Inna Orlik - Between subjection and virtuosity


There is a painting that is not as much inspired by the external reality as by the world of dreams and imagination. From myths that survive over time and those images of reverie which turn an often-unbearable reality into a bearable and almost poetic one. Because this is the sensation I obtain, when I look Inna Orlik’s impeccably designed and full of symbolisms paintings.

She is the Georgian painter who has thoroughly studied painting and graphic arts, who has exhibited her works all over the world and who has chosen Athens as base for her activities. Into her extremely personal painting, she masterfully combines the technical information of the West and the fairy-like mystery of the East. Her compositions are dense, visual facts which create subjection to the viewer, due to their noble technique as well as their fertile lyricism.


Inna Orlik is working on her male figures like the heroes of a desperate struggle and the female ones like the nymphs of a fairytale yet to come. In the beginning there is the firm design which consolidates the composition through its hidden architecture. Then comes the colour that expresses the internal disposition of the artist: warm red colours which are transformed into that wine made by Christ at the wedding in Cana and golden or blue-green colours – clouds that separate hell from heaven. And finally, the graphisms which, through their virtuoso sensibility, complete the illustration endowing it with transparency and lyricism. Furthermore, the artist inserts into her paintings forms from glazed ceramics, last marks of opulence of a world that no longer exists. Whoever stands in front of Orlik’s paintings sinks, almost unconsciously, into a world of magic where miracle can happen anytime.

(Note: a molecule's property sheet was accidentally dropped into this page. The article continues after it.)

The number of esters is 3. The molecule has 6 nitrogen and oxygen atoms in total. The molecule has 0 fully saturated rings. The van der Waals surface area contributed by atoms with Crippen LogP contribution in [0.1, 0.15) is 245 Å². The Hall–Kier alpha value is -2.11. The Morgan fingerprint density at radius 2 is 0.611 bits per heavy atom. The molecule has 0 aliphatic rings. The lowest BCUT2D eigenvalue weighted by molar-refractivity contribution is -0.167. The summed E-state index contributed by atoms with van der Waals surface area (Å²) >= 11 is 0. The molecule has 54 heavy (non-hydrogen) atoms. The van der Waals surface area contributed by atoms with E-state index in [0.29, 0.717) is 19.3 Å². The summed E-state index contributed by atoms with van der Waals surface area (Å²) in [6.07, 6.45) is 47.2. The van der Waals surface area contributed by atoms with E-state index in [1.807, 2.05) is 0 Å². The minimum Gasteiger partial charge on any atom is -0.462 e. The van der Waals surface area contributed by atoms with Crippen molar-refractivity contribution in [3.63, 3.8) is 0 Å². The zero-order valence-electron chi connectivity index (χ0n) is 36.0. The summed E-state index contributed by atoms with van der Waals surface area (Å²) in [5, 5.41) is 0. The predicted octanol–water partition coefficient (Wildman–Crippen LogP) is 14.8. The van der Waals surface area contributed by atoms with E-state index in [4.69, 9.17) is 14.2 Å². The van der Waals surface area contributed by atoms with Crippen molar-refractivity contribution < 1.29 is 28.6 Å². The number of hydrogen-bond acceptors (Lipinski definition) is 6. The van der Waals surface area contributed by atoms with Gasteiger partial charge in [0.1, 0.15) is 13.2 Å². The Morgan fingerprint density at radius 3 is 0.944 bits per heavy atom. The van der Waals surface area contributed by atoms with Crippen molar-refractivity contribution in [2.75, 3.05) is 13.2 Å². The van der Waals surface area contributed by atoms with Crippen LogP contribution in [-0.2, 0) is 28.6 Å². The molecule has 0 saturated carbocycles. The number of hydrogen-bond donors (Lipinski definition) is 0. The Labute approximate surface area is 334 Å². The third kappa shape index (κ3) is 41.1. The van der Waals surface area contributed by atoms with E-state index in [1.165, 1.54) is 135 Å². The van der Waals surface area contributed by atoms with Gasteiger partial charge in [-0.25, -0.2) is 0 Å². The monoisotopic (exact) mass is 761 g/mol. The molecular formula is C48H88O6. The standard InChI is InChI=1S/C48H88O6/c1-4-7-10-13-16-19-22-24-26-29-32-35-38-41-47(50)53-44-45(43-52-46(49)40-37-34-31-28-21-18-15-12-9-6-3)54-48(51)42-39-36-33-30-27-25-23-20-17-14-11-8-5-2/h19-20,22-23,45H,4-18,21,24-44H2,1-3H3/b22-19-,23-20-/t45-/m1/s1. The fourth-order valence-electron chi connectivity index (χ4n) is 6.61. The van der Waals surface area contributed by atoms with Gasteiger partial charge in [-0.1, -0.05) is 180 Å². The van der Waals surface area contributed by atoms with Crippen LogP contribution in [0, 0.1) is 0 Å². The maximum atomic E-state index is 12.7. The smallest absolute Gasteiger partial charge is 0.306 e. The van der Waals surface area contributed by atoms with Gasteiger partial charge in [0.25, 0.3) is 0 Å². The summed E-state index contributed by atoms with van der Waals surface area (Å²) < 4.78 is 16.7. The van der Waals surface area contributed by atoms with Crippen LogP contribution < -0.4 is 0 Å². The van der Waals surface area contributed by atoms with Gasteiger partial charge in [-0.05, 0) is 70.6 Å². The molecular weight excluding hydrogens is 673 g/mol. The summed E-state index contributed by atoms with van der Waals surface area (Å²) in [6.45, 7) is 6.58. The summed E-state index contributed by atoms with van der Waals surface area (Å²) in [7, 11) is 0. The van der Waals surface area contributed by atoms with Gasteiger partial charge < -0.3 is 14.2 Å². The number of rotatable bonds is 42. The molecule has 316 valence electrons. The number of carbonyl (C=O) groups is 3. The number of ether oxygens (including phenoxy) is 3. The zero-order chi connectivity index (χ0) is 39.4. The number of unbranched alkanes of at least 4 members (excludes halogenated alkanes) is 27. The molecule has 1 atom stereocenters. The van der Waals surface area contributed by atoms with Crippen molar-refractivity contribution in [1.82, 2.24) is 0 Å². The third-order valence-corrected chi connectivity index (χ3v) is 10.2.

Personally, I am touched by her compositions inspired by the Sibyls of Michelangelo at the conches of Sistine Chapel as well as by her big military saints, the Virgins with the Infant, arising out of either the orthodox tradition of the East or the Italian – Cretan baroque. The complex of Orpheus and Eurydice also fascinates me; eternally attached to an indissoluble bond of both life and death. He wants to save her through the music whereas she is thirsty for light through the darkness. Lastly, I think her art is corroborated by Borodin’s Polovtsian Dances, Shahrazad’s fairytales, Leon Bakst’s scenographies and Burliuk brothers’ poetic illustrations. Namely, an art of domesticated passion and romantic magic.


Manos Stefanidis

Professor of History of Art

University of Athens